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Jesse Segers, co-director of the Expertise Center Leadership at Antwerp Management School presented his ideas on power, authority and the leaders of tomorrow in an interview with De Morgen. He states that, in the future, we will need leaders who know how to share their power. We are excited to share his most striking remarks.



“We desperately need to get rid of the cliché of the lone leader at the top”

The leader of tomorrow must know how to network with other leaders and share his power. The fact that someone who claims he can solve any problem success, like Trump, can be successful is linked to the problems of our modern-day society. In times of crisis, we fall back on our gut feeling, on fear or on nationalism, which is the root cause behind the success of the Trumps and Putins of this world. And yet it is usually the Merkels and Obamas that are successful in the long run. They look at the future and try to achieve innovation across the generations by building on the work of their predecessors. After all, it would be absurd to think that a single person would know how to make sense of our increasingly complicated world and change it on their own.

 

"Solid leadership is not a matter of nature but nurture."

‘Manager’ and ‘leader’ are not synonyms. The former occupies a position of authority that brings guidance, order and security, whereas leaders advocate forth change, which initially causes disappointment and unrest. And yet it’s the leaders we need to break new ground and create progress. Also, leadership is also not an innate talent, as is sometimes thought. Instead it is mostly passed on by one’s environment and can therefore be taught. As a result, there is no such thing as ‘leadership characteristics’.

 

"Vulnerability will become one of the great challenges for shared leadership"

Segers envisions the leader of tomorrow as someone who is not afraid to be vulnerable. The importance of authority is dwindling, giving way to authenticity. Employees want a leader who knows how to show empathy and doesn’t lock himself up in his ivory tower. This is also connected with the power wielded by these leaders: it may enable them to think abstractly or in the long term, but it also makes them less empathic and experience less engaging emotions that lead to cooperation (e.g. gratitude, compassion).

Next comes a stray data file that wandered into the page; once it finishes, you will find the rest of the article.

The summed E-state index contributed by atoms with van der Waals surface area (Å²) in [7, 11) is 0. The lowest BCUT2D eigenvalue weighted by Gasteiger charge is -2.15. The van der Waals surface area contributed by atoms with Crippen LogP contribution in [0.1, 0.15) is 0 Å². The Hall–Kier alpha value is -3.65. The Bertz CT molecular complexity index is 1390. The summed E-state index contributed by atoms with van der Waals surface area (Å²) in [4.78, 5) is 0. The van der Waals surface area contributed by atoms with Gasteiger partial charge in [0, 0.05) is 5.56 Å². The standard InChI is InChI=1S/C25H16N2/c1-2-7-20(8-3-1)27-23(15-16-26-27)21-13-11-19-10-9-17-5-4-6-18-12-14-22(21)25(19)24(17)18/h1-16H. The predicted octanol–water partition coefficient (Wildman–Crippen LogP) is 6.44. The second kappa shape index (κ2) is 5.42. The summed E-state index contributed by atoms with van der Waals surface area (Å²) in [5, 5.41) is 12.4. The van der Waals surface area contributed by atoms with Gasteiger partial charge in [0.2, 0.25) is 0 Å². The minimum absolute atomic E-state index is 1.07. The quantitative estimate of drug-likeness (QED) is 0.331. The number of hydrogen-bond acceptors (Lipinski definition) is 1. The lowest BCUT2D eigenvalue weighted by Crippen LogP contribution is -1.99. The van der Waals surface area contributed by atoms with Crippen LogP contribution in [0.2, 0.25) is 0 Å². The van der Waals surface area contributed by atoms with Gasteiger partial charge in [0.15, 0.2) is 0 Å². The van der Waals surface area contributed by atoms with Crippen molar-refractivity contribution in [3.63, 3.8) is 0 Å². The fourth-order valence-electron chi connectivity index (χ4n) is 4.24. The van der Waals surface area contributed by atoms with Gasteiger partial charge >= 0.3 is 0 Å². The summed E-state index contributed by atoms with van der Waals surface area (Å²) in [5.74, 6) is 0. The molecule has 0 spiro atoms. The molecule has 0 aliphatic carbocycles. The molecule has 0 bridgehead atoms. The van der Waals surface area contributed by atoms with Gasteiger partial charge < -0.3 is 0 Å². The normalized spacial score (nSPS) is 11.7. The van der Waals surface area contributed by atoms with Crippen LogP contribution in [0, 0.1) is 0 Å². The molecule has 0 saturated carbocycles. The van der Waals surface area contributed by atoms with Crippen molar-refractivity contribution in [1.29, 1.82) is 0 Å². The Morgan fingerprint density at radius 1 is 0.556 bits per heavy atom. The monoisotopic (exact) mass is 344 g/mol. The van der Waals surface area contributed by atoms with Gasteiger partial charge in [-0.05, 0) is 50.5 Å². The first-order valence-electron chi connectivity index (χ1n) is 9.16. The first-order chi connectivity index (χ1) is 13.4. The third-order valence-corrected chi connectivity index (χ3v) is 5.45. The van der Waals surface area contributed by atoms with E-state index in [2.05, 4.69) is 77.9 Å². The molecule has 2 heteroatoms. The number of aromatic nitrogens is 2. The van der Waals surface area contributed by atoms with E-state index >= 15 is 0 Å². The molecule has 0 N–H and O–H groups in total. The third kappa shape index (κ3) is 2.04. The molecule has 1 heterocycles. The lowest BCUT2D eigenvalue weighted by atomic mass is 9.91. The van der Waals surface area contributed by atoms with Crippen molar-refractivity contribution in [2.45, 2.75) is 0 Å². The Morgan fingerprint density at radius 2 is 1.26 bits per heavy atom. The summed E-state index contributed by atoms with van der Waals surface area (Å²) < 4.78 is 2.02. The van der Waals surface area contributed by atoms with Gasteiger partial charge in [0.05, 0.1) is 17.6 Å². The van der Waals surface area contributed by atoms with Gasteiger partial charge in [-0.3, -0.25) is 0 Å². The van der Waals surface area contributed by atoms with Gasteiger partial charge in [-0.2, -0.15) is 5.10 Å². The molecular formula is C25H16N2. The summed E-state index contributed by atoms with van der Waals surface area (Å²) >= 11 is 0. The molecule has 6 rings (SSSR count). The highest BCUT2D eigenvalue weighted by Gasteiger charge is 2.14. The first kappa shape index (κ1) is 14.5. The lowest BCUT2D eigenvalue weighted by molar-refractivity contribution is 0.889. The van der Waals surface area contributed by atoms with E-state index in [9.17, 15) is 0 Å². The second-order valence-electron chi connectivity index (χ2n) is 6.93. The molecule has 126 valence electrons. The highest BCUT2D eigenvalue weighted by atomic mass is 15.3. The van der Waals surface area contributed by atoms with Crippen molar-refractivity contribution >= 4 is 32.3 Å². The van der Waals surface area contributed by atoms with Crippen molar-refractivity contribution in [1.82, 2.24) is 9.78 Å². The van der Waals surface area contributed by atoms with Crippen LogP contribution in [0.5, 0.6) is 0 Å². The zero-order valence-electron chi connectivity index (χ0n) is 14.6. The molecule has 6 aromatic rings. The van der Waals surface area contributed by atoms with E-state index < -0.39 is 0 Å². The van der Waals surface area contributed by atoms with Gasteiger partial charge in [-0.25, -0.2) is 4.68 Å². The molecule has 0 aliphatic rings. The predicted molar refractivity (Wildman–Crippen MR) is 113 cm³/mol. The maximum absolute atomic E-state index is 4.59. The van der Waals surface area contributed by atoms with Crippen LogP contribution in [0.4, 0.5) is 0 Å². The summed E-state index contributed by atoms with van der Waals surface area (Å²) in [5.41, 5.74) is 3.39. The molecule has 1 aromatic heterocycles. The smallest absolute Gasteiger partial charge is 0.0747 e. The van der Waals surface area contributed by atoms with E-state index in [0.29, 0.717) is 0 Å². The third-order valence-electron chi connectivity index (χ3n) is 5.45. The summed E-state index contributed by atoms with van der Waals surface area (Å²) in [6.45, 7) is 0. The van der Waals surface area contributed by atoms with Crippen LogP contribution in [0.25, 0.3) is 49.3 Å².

“A leader must be able to distance himself from his work”

Making all this happen will take introspection. Working without a frequent dose of reality has a negative impact. You need to plan activities enabling you to distance yourself from your work as a leader so you can reflect on your power and position. Yoga, nature walks or a night out with your old classmates are just a few examples of such activities.

 

“A good leader knows when to take a back seat for the greater good of the organization”

Another skill a good leader must possess is the ability to sell a story and vision without placing himself above the people in his organization. This is also part of shared leadership. Even though men are still at the top, women are not different with regard to leadership. They are, however, better at coaching, which will make them more suited for the future model of shared leadership. Yet there are men who are equally great at doing so. It are mainly the macho leaders who believe in one-upmanship that do not believe in shared leadership and will therefore disappear in the long run.

Do you need some extra inspiration to develop your leadership in 2017?Read these 5 survival tips!

Topics: Leadership

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